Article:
Talking China around the Kitchen Table

Little Rock            Sitting around the kitchen table last night with my “outlaws” as they sometimes call themselves out of the blue China was on the agenda.

            One was just in from Fort Worth where he was superintending the construction of a music store for a Little Rock construction company.  He related a story from his sheetrock and studs supplier he had hear a couple of days before.  The fella was telling him that if he had had to bid the job again the price would be double for the metal studs that have replaced 2×4’s on construction jobs everywhere.  In fact he would not know how to bid the job, because no one could move the production because “China was buying all of the raw materials.”  The red-hot heat of the Chinese economic growth had surpassed the supply of steel and related products at all levels. 

You could read it in the Economist or the Journal, but I could hear it around this table in Little Rock.

            Another worked in a factory in the low mountain Ozarks country of southern Missouri on the line for Briggs & Stratton producing small motors for the market.  In her plant the company was shipping motors and parts to China for assembly and then bringing them back to Missouri for final packing and shipping.  For Briggs & Stratton to pay the freight from the U.S. to China it was all about labor costs.  Tears came into her eyes as she told the daily tale of opening a bucket of motors from China and seeing smudged handprints on the top of the package.  She often compared the handprints against her own.  She admitted her hands might not have been dainty, but she could not keep from believing that the tiny handprints she saw almost every day had to be from children.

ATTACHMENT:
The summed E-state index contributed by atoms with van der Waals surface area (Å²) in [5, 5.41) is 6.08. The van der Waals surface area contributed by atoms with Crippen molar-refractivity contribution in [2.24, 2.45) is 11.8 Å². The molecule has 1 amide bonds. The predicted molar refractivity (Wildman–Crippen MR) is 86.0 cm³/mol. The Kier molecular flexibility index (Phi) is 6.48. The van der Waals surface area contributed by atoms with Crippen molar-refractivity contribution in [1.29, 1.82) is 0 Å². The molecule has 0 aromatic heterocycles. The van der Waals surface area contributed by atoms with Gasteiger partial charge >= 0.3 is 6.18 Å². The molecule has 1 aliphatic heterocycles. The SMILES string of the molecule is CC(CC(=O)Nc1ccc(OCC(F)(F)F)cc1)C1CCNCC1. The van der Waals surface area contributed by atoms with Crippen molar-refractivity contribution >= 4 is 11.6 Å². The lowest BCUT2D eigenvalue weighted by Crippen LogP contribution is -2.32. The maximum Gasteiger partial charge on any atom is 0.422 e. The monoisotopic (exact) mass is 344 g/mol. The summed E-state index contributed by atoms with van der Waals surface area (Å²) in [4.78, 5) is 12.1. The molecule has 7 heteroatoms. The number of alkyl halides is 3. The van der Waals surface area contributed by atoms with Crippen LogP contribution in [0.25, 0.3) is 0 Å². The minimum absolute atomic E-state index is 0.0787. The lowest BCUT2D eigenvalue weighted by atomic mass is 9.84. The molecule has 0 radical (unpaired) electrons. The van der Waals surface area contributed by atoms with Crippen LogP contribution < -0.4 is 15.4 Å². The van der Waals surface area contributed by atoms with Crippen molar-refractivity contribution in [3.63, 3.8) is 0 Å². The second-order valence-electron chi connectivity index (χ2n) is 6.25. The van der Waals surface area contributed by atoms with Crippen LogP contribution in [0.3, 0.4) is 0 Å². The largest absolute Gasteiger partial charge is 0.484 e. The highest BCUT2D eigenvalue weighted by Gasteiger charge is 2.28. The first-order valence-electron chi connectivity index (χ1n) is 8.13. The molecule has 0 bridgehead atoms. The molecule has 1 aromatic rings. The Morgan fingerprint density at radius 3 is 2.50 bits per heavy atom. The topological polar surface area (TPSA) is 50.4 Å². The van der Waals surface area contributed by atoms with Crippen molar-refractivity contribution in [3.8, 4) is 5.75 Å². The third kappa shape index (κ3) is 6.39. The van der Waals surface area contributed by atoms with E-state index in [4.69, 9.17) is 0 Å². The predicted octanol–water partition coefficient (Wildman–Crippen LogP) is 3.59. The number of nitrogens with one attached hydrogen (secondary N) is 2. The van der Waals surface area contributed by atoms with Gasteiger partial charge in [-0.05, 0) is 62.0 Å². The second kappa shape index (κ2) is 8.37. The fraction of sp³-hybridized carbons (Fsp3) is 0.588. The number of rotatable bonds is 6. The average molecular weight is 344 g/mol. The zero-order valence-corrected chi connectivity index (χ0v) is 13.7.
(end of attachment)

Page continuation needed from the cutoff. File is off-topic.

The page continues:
The other was now at another small plant with 60 workers about 70 miles north of Little Rock that supplied plastic parts for a Maytag plant almost across the street.  Before that he had worked with a cousin reselling auto glass that they bought by the container load from — where? — Of course, China!  They could undercut other glass by as much as 80% sometimes.  

            It wasn’t China but the next one around the table worked as a supervisor for EDS handling Medicare billings on a huge state contract in Arkansas and said that it had become routine at EDS — remember the old Ross Perot founded company, that’s Ross Perot “of the great sucking sound” of NAFTA in the Clinton election — for a 1000 jobs here, 2000 there to be outsourced to India.

            I don’t know whom President Bush talks to or listens to anymore, but there is no way to miss these conversations among hard working people.  They are scratching their heads at the sweating end of the American economic machine.  China and India are a million miles away, but there are no answers to their matter of fact comments and unspoken questions about the future when they are sitting close at home.

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Signs of Crisis in Corrections